Program giving free ammo to hunters in Utah aims to help California Condor
The captive breeding program that helped save the California Condor from the brink of extinction has been hampered for years by a simple but persistent problem – poisoning caused by the widespread use of lead bullets.
Today, wildlife officials in Utah and elsewhere say they are working toward an unexpected solution, awarding an unusual program that gives hunters free ammunition.
This fall, for the 11th time in as many years, the Hunters Helping Condors program is providing $50 worth of free unleaded ammunition to hunters who obtain a big game license for any firearm legal in southern Utah.
Officials also hope to lure hunters to check stations to prove they don’t use lead ammunition by offering a chance to win an $800 gift card.
“Voluntary lead reduction programs in Arizona and Utah have been very successful,” said Chris Parish, conservation director of the Peregrine Fund, a group that works with birds that live in a large area around the border between Utah and Arizona. “We want to see these volunteer efforts expanded across North America. We are confident that as this partnership grows, more hunters and organizations will join us.
Only California has explicitly banned the use of lead ammunition for hunting, so wildlife officials have looked for ways to convince hunters to stop using lead themselves. The Hunters Helping Condors plan encourages hunters to swap their lead bullets for copper-based alternatives. For the most part, they seem to have embraced the idea, with an average of about 85% of hunters participating, said Tim Hauck, condor program manager for the Peregrine Fund.
“Hunters voluntarily change their ammunition to help with this conservation cause, which I think is an incredible testament to the conservation ethic of hunting communities in Arizona and Utah,” he said.
The debate over lead ammunition and its impact on animals like the California condor has long been reduced to partisan wrangling over gun control, public lands and endangered species.
But for people studying North America’s largest flying bird and working to bring it back from the brink of extinction, the way lead ammunition is used addresses a much larger concern about sustaining of a healthy environment and wildlife system.
A reintroduction program started in 1996 with the release of six birds into the wild near Zion National Park in Utah and Vermillion Cliffs in Arizona has seen slow but steady progress over the past 20 years, with the population increasing to 116 birds at the latest. count, according to a report by the Southwest Condor Working Group, a collaborative group trying to establish a healthy population in the region.
The California condor was nearly killed in the 20th century due to lead poisoning, hunting, habitat destruction, and other human causes. After the 1920s, they disappeared from the Grand Canyon.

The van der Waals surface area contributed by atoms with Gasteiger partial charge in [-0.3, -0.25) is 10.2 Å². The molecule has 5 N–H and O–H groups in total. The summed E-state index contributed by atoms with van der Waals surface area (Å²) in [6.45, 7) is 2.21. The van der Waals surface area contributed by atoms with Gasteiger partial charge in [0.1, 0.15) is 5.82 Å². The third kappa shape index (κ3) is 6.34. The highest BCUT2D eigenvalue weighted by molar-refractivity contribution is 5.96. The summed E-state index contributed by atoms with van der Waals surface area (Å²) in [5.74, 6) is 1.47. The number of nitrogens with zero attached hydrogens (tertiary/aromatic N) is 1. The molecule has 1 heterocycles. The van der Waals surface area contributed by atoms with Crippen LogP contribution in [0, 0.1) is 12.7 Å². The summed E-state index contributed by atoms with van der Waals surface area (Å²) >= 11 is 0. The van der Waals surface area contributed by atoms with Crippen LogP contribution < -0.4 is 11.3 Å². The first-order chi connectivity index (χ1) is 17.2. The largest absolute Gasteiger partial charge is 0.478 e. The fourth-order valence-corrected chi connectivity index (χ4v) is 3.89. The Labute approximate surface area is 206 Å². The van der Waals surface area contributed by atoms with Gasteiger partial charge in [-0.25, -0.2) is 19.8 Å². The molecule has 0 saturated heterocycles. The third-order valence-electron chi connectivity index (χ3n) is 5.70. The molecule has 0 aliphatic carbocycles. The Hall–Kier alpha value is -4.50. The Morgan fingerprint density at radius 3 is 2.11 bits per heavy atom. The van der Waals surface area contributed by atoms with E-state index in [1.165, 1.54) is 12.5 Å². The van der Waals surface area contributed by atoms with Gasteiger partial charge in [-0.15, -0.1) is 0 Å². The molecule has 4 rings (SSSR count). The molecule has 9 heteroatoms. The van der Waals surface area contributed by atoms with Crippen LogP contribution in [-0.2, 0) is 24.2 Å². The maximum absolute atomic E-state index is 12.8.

Now, between the Southwest Task Force and others held in captivity or participating in similar programs in California and Baja, Mexico, there are over 500 condors alive.
But lead poisoning remains a major obstacle to these efforts, accounting for more than half of all condor deaths recorded in the reintroduction program. And despite recent progress with hunters and other shooters to use lead-free alternatives or to remove carcasses shot with lead bullets, lead remains the single largest contributor to condor death and disease.
Only one real adversary
Researchers have learned a lot about condors and their ability to sustain themselves. They have more than enough food, access to shelter and water, and in the past five years alone more than two dozen chicks have hatched – a significant number considering that condors only reach sexual maturity until at least six years old, and breeding birds lay only one egg every two years.
They also learned more about how lead ammunition affects birds.
Huge birds that can reach a wingspan of 10 feet, condors are scavengers that survive by eating the dead, searching for carrion with keen eyes as they soar above the desert.
Today, they often eat dead animals left behind by humans, including livestock as well as animals slaughtered for sport. When this food has been shot with traditional lead bullets, the acid in the bird’s gut converts the lead fragments into soluble salts which are then absorbed into the bloodstream and pumped into soft tissues, organs, the bones and the brain.
Those who consume enough get sick and can die. Like other animals, including humans, birds see impacts on their motor functions and neural connections. This is why most other forms of lead are federally recognized as a toxic substance and regulated, subject to federal disposal guidelines.